Ultrasonic Plastics Assembly Blog

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2 June 2011 -- Beginning in about 1985, ultrasonic welders began to be equipped with linear encoders measuring weld distance. It quickly became apparent that the two main methods would be absolute distance, giving the same functionality as an end-of-weld limit switch but with much greater accuracy and repeatability, and collapse distance, measuring the amount of carriage travel during the application of ultrasound. Of the two, it is weld by collapse distance that truly revolutionized welding of injection molded parts using an energy director or shear joint. The computerized controller would simply remember the encoder position when ultrasound was turned on via force trigger, and run ultrasound until a certain amount of distance had been traveled. This method made up for a significant amount of variation in part fit-up, plastic density or resin quality variations, and other things that had given users great difficulty before this method was introduced. In a matter of less than four years, all major manufacturers worldwide had introduced a machine with a linear encoder and weld by collapse distance welding mode. Such machines could now be equipped to monitor all major energy, power, time, and distance process inputs for a significant improvement in process stability and visibility.

12 March 2011 -- In the 1980s, pneumatic-clamped ultrasonic welders evolved from controlling only trigger force, clamp force, and exposure time (and amplitude by way of boosters) to a variety of strategies. The first of these was welding by energy. From a machine design standpoint, this is relatively easy to do, so when microprocessors first started making their way into ultrasonic machines, many machines were marketed with this feature as more advanced machines. Energy is the amount of work expended doing something, while power is the rate at which energy is expended. So what those units do is sample watts at regular intervals, from, in early systems 20 milliseconds, down to the current indsutry best of 0.5 milliseconds (shorter sample time is generally better). A running total is kept of these wattage readings, and when the total of all readings divided by the sample rate equals a certain predetermined amount of energy, ultrasound stops and the machine goes on to the hold part of the cycle. If these machines were put in weld by energy mode, they also could test the actual weld time against limits to see if a typical cycle was run. The converse was also available, welding by time and testing the actual energy against preset limits. The theory here is that if you know how much energy you put into a weld you know how much plastic you have actually melted. In practice, for most applications the best control mode remained weld by time, but energy data was collected, used to identify suspect parts, and the science of the process was advanced.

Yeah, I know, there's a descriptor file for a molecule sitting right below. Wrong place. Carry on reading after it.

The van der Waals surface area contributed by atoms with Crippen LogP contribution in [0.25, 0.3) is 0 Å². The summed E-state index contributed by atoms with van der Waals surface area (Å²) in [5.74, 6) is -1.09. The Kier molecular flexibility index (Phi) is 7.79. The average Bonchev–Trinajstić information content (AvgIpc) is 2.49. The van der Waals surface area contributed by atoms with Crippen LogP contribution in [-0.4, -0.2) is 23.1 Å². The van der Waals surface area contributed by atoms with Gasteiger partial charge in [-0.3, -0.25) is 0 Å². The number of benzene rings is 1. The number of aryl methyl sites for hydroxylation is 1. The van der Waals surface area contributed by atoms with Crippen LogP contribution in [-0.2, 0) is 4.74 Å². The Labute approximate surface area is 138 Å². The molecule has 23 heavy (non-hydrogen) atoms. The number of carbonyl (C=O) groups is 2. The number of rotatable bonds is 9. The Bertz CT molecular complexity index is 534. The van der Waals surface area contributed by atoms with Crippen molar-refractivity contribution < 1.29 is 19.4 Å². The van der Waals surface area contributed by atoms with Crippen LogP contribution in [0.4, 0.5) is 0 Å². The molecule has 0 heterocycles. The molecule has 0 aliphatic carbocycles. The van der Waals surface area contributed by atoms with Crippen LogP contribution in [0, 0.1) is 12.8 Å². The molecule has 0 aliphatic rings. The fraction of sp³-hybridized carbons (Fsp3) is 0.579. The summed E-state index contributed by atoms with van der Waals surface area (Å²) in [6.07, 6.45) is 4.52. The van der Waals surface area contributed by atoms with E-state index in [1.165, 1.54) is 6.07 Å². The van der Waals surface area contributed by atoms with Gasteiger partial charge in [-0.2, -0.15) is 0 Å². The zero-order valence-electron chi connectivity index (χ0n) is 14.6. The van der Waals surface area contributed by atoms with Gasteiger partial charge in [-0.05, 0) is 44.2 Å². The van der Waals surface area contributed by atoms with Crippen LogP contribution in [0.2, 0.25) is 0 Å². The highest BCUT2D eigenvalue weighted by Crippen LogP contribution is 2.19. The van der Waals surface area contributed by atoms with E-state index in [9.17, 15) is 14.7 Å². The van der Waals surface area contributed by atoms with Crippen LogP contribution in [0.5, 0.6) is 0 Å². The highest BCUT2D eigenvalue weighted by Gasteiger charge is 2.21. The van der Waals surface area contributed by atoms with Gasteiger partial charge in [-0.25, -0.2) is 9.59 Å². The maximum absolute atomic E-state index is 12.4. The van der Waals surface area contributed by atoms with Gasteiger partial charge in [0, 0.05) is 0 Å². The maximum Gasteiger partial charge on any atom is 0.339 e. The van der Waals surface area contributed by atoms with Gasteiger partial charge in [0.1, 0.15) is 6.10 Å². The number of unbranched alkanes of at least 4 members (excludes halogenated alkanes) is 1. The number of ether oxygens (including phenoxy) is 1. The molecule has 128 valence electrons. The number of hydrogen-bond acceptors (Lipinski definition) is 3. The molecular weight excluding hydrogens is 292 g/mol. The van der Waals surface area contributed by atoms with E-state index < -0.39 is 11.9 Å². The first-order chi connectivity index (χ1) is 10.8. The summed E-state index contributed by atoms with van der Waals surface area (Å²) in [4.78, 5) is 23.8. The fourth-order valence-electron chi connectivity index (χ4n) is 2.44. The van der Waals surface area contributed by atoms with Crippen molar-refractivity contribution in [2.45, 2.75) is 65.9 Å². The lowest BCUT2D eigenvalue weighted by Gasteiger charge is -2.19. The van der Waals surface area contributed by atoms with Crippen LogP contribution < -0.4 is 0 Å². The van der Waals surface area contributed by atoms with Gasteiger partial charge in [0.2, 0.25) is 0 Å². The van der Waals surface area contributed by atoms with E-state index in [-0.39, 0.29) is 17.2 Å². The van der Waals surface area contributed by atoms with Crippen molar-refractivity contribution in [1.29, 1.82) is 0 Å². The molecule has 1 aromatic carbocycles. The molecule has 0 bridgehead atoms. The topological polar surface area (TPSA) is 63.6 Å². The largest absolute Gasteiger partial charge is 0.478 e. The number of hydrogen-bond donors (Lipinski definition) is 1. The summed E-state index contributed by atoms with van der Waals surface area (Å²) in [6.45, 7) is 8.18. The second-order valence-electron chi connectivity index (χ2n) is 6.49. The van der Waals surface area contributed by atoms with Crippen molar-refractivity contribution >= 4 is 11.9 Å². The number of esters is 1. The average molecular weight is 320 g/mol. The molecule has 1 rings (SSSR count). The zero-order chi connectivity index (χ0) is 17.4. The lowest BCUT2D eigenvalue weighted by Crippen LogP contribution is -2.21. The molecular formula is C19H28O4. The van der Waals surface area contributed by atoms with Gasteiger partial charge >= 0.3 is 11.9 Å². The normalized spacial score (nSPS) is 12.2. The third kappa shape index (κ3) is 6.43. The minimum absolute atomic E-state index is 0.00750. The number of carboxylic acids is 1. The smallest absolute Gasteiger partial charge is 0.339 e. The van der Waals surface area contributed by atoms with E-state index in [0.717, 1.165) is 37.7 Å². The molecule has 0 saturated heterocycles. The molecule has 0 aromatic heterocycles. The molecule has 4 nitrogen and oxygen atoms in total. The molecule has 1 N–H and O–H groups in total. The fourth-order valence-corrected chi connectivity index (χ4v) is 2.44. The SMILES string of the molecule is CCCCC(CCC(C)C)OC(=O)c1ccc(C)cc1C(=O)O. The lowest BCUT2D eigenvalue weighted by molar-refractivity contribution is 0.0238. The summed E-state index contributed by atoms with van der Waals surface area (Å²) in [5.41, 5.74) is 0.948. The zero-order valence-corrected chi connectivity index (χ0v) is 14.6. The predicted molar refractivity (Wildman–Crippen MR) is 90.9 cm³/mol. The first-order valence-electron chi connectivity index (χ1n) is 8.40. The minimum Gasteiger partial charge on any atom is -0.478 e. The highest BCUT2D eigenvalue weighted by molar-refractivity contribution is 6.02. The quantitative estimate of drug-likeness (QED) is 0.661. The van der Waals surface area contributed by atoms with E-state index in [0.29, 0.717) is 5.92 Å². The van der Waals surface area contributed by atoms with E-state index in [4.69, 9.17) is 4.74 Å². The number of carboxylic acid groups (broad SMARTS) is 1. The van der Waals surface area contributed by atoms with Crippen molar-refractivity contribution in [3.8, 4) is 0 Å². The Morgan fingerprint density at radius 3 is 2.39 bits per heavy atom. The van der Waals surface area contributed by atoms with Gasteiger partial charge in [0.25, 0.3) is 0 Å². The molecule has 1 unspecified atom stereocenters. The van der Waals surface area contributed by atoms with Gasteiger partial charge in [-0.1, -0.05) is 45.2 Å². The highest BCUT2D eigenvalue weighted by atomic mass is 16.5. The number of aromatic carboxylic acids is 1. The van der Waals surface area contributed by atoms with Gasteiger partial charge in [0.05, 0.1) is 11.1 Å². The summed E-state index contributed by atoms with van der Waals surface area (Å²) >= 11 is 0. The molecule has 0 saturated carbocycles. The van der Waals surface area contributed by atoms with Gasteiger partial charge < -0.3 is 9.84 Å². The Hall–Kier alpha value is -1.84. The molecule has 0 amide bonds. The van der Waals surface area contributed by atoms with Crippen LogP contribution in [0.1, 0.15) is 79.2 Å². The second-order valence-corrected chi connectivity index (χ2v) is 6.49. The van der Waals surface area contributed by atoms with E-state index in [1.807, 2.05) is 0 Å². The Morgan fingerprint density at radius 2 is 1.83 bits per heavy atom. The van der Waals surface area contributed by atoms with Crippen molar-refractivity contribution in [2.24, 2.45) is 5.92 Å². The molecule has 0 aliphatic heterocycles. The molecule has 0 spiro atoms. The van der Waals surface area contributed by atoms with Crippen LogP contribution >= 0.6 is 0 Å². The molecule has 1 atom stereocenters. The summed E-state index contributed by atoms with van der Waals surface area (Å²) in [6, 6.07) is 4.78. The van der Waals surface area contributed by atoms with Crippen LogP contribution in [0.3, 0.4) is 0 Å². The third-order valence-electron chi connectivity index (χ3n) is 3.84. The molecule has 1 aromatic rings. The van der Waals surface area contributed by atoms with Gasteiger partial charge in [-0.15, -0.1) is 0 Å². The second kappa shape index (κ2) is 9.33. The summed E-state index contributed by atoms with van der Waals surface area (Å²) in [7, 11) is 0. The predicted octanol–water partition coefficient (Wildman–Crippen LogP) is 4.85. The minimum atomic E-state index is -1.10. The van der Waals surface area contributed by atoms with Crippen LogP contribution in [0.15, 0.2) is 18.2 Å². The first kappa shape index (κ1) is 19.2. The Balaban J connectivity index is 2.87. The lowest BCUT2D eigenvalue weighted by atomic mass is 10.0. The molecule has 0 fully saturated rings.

31 July 2010 -- Many sizes and shapes of parts can be ultrasonically welded, but it is important to follow a few rules. First, energy transfer from the horn/sonotrode to the joint area, as well as support from the fixture, are critical to obtaining consistent results. Horn/sonotrode contact is ideally in a plane parallel to and as close as possible to the joint, which will also ideally be planar. The parts ideally will have sufficient stiffness and structural integrity that deflection is minimal when the clamp load required to obtain a weld is applied. Delicate details in the immediate area of horn contact, along the energy transfer path, and in the joint area should be minimized so as to avoid destruction by the high-amplitude ultrasound. Horn contact should be on a semi-glossy relatively large surface so as to enhance coupling and minimize marking. Highly stressed areas such as gates should be located away from the horn contact or weld areas. Smooth engagement of the two parts enhances weldability, but any kind of interference fit degrades it.